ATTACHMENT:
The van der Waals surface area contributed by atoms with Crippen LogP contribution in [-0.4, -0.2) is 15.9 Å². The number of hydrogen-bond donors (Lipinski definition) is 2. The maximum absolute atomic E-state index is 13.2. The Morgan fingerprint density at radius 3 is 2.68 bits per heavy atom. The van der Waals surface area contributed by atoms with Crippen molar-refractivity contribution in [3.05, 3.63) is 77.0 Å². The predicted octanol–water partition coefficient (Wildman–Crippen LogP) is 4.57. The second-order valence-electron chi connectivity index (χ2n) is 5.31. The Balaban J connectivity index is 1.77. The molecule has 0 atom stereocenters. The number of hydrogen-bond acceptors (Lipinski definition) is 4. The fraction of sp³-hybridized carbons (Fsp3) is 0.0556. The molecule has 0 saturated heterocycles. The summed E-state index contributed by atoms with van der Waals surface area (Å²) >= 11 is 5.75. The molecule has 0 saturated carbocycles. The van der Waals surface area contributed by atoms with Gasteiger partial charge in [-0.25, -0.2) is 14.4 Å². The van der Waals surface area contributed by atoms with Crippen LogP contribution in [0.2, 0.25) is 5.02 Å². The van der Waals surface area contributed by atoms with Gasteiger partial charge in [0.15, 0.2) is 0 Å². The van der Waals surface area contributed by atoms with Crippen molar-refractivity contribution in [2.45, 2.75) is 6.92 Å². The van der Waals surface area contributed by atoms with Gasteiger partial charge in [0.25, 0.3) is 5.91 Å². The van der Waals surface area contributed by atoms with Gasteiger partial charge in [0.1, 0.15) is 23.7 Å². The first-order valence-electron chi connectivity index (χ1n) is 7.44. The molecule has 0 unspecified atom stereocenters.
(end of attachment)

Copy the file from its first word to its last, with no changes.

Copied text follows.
The van der Waals surface area contributed by atoms with Crippen LogP contribution in [-0.4, -0.2) is 15.9 Å². The number of hydrogen-bond donors (Lipinski definition) is 2. The maximum absolute atomic E-state index is 13.2. The Morgan fingerprint density at radius 3 is 2.68 bits per heavy atom. The van der Waals surface area contributed by atoms with Crippen molar-refractivity contribution in [3.05, 3.63) is 77.0 Å². The predicted octanol–water partition coefficient (Wildman–Crippen LogP) is 4.57. The second-order valence-electron chi connectivity index (χ2n) is 5.31. The Balaban J connectivity index is 1.77. The molecule has 0 atom stereocenters. The number of hydrogen-bond acceptors (Lipinski definition) is 4. The fraction of sp³-hybridized carbons (Fsp3) is 0.0556. The molecule has 0 saturated heterocycles. The summed E-state index contributed by atoms with van der Waals surface area (Å²) >= 11 is 5.75. The molecule has 0 saturated carbocycles. The van der Waals surface area contributed by atoms with Gasteiger partial charge in [-0.25, -0.2) is 14.4 Å². The van der Waals surface area contributed by atoms with Crippen LogP contribution in [0.2, 0.25) is 5.02 Å². The van der Waals surface area contributed by atoms with Gasteiger partial charge in [0.15, 0.2) is 0 Å². The van der Waals surface area contributed by atoms with Crippen molar-refractivity contribution in [2.45, 2.75) is 6.92 Å². The van der Waals surface area contributed by atoms with Gasteiger partial charge in [0.25, 0.3) is 5.91 Å². The van der Waals surface area contributed by atoms with Gasteiger partial charge in [0.1, 0.15) is 23.7 Å². The first-order valence-electron chi connectivity index (χ1n) is 7.44. The molecule has 0 unspecified atom stereocenters.